The Morning Glory February/March Newsletter

Written by Sheila Garczynski

March 3, 2021

Dear Morning Glory Families,

With the sun rising earlier and staying up longer as we move away from winter and through spring, so do the children it seems. At least, in my experience, they try to. Having a set bedtime routine can truly help with balancing the light in the sky with the patterns of the body.

First, rhythm; if you have a predictable routine in the evenings, this tells your child’s body what to expect to happen next without your needing to use a lot of words. My family’s pattern was: dinner, bath, stories, and lights out. We tried to stick to specific times, but even if we started a little late, the pattern remained the same so my children knew what to expect to happen next. Consider what you already do in your family, and then see if you can create a predictable pattern. Making small changes will make creating your family rhythms seem gentle rather than forced.

A few tricks I’ve found for dinner that make it easier on the parents (usually) is to make a side dish you know your child likes in addition to the food the adults prefer. This helps you aim for success, your child will like one bit of food on their plate and will hopefully try nibbles of the other food. Not everyone has a picky eater, but for those who do, this can be helpful.  Here’s a recipe for Homemade Mac-n-Cheese that my family still enjoys, and started out as a side dish I knew my children would enjoy:

Homemade Mac-n-Cheese

  • Elbow macaroni
  • Butter
  • Flour
  • Salt
  • Ground black pepper
  • Milk
  • Half and half
  • Cheddar cheese (grate at home, not pre-shredded)
  • *chopped broccoli and sliced tomato
  • grated parmesan cheese
  1. Preheat the oven. Preheat to 325 degrees and lightly grease a baking dish.
  2. Cook the macaroni. Slightly undercook your noodles (about 1 minute under al-dente). Drain and set aside.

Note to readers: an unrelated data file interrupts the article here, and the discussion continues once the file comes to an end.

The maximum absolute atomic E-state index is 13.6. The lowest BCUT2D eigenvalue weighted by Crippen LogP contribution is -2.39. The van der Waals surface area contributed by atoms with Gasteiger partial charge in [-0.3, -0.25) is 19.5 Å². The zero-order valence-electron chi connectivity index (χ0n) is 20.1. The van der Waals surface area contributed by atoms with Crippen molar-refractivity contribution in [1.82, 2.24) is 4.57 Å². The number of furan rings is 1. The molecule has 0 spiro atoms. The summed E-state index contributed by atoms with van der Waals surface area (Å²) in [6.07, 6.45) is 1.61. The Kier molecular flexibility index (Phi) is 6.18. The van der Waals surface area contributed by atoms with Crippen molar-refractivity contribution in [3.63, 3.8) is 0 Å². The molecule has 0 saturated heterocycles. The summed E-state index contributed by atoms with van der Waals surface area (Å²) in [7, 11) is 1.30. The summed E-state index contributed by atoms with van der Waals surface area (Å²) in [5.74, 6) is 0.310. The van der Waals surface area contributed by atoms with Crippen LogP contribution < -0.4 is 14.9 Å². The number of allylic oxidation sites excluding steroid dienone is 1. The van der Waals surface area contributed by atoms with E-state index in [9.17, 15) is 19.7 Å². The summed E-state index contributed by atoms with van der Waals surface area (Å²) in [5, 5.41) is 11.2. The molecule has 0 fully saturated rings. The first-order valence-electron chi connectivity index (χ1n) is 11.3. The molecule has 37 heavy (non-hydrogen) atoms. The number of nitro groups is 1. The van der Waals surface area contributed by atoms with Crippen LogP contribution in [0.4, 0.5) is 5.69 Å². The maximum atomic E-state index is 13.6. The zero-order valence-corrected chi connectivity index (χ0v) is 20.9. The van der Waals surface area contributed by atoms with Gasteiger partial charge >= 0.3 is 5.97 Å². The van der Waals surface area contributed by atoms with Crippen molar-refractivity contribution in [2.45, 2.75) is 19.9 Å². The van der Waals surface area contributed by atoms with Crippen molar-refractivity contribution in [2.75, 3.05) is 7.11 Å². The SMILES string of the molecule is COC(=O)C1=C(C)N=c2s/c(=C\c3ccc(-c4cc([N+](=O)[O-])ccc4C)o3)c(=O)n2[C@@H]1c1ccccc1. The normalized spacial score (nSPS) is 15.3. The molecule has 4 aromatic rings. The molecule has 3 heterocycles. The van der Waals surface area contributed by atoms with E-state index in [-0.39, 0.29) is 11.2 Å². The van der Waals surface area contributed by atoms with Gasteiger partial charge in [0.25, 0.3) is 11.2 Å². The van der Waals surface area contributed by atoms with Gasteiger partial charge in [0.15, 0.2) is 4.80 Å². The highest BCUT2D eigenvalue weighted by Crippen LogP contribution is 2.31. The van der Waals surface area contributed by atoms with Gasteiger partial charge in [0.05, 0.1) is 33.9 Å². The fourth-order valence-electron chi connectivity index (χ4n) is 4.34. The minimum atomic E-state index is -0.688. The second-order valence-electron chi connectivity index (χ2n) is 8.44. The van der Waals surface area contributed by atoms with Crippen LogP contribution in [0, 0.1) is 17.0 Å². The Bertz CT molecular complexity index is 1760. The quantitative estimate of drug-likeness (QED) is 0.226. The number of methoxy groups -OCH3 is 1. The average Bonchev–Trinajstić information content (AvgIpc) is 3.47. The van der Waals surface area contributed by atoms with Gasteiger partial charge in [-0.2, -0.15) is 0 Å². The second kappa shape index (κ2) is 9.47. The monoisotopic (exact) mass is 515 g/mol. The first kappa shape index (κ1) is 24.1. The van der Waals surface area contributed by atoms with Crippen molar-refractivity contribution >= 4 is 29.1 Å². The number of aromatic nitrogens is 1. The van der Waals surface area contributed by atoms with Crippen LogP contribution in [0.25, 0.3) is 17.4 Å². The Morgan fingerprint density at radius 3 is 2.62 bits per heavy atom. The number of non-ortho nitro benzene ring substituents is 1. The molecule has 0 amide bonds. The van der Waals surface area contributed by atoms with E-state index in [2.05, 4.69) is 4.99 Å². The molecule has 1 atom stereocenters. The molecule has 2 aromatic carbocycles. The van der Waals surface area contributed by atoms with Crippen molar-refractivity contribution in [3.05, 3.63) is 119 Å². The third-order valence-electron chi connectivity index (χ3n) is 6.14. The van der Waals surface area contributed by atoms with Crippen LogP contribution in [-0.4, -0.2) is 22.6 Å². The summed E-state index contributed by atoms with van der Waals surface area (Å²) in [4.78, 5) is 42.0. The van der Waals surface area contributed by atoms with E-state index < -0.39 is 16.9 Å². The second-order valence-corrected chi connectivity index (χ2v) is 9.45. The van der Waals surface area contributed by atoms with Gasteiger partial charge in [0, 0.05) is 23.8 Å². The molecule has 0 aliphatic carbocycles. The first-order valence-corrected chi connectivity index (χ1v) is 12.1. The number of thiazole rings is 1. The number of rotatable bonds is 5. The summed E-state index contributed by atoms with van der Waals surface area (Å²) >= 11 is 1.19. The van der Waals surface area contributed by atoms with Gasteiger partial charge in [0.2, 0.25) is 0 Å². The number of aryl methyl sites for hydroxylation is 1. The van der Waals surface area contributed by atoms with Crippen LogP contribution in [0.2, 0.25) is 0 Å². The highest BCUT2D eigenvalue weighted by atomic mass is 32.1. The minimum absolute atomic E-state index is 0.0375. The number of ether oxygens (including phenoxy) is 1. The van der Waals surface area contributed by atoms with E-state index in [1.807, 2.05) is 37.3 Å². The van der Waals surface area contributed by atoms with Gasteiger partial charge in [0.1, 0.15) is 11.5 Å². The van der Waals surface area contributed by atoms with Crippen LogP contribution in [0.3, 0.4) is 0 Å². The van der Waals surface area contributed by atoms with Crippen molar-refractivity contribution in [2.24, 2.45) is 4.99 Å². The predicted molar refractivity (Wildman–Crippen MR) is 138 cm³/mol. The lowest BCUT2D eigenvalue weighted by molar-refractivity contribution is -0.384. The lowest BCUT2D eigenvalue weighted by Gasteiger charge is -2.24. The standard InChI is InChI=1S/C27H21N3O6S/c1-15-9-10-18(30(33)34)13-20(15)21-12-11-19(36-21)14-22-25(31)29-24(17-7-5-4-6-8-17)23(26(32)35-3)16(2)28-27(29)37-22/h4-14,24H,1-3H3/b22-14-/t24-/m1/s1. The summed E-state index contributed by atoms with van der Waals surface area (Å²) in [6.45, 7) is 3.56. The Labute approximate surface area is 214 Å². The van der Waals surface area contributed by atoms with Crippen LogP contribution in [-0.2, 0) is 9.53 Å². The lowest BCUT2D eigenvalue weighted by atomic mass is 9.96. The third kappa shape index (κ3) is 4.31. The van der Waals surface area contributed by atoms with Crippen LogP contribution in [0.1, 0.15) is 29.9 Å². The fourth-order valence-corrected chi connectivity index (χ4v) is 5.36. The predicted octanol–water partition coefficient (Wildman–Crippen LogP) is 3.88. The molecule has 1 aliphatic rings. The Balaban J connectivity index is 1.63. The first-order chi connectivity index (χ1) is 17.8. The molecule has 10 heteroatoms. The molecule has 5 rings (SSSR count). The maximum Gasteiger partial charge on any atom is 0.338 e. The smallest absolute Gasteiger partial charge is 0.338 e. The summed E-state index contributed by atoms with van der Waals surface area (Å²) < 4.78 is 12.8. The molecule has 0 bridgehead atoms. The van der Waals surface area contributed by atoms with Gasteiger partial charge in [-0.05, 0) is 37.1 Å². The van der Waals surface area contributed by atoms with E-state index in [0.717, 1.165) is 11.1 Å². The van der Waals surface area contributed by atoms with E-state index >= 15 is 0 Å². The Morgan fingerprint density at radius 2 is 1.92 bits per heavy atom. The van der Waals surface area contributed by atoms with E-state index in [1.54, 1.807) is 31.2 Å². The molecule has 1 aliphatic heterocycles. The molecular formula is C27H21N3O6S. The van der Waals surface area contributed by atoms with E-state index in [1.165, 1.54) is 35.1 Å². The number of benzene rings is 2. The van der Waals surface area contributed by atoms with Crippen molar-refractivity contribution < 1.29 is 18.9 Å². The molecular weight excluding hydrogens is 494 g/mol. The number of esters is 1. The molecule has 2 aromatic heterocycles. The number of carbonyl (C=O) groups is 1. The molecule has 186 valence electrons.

3. Make the roux.  Melt the butter in a medium saucepan over medium heat. Blend in the flour, salt, and pepper. Cook for 2 minutes.
  4. Add milk and cheese.  Stir in milk and half and half, slowly, stirring constantly. Remove from heat. Add 1 cup shredded cheese to the sauce and stir just until melted. Add the cooked macaroni noodles and toss to coat them in the sauce.
  5. Pour into baking dish.  Pour half or the pasta mixture into the prepared baking dish. Sprinkle 1/2 cup cheese over the top. Pour remaining pasta over it and sprinkle with remaining cheese.
  6. *Option: stir in chopped broccoli before adding toppings. Lay sliced tomatoes over the top. Sprinkle with grated Parmesan.
  7. Bake for 15 minutes to heat the tomatoes and soften the broccoli. 

Certainly substitute for allergies and dietary needs. 

Allowing children to help with the mixing and maybe the grating and chopping can encourage them to enjoy meals a bit more.

Bringing a candle to your dinner (revisit the November newsletter for more on that) or into your bedtime can lend a bit of reverence to the routine. Also, bringing in the storytelling formula (from the January newsletter) can help children feel connected to their family even after the lights have been turned out. Here is a sweet bedtime verse you could say just before the lights go out. 

Bedtime by Thomas Hood (A Child’s Seasonal Treasury by Betty Jones)

The evening is coming, the sun sinks to rest,

The rooks are all flying straight to the nest,

“Caw!” says the rook, as he flies overhead;

“It’s time little people were going to bed!”

The flowers are closing; the daisy’s asleep;

The primrose is buried in slumber so deep.

Shut up for the night is the pimpernel red,

It’s time little people were going to bed.

“Goodnight, little people, goodnight, and goodnight,

Sweet dreams to your eyelids ‘til dawning of light,

The evening has come, there’s no more to be said,

It’s time little people were going to bed!”

The butterfly drowsy, has folded its wing,

The bees are returning, no more the birds sing,

Their labor is over, their nestlings are fed;

It’s time little people were going to bed!

Here comes the pony, his work is all done,

Down through the meadow he takes a good run,

Up go his heels and down goes his head,

It’s time little people were going to bed!

(It is quite long, so just try one or two stanzas for a few weeks.)

Accompany this with a lavender foot rub or a gentle back massage and your child will (ideally) zonk out.

With kindness,

Ms. Helga

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